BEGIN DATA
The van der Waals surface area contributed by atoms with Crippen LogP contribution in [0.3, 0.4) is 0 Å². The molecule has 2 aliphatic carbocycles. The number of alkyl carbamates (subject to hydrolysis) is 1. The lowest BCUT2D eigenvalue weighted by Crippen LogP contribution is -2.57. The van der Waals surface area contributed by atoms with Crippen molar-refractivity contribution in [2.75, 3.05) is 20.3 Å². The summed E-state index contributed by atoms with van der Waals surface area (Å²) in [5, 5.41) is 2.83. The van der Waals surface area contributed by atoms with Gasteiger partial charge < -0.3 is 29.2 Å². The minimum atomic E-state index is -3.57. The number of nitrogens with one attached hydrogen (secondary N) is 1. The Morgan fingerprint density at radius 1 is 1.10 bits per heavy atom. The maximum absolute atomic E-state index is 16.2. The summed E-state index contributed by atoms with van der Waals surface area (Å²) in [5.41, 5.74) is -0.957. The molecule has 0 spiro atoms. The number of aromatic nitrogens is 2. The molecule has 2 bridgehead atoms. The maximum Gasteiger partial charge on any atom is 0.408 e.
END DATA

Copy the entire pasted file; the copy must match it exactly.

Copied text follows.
The van der Waals surface area contributed by atoms with Crippen LogP contribution in [0.3, 0.4) is 0 Å². The molecule has 2 aliphatic carbocycles. The number of alkyl carbamates (subject to hydrolysis) is 1. The lowest BCUT2D eigenvalue weighted by Crippen LogP contribution is -2.57. The van der Waals surface area contributed by atoms with Crippen molar-refractivity contribution in [2.75, 3.05) is 20.3 Å². The summed E-state index contributed by atoms with van der Waals surface area (Å²) in [5, 5.41) is 2.83. The van der Waals surface area contributed by atoms with Gasteiger partial charge < -0.3 is 29.2 Å². The minimum atomic E-state index is -3.57. The number of nitrogens with one attached hydrogen (secondary N) is 1. The Morgan fingerprint density at radius 1 is 1.10 bits per heavy atom. The maximum absolute atomic E-state index is 16.2. The summed E-state index contributed by atoms with van der Waals surface area (Å²) in [5.41, 5.74) is -0.957. The molecule has 0 spiro atoms. The number of aromatic nitrogens is 2. The molecule has 2 bridgehead atoms. The maximum Gasteiger partial charge on any atom is 0.408 e.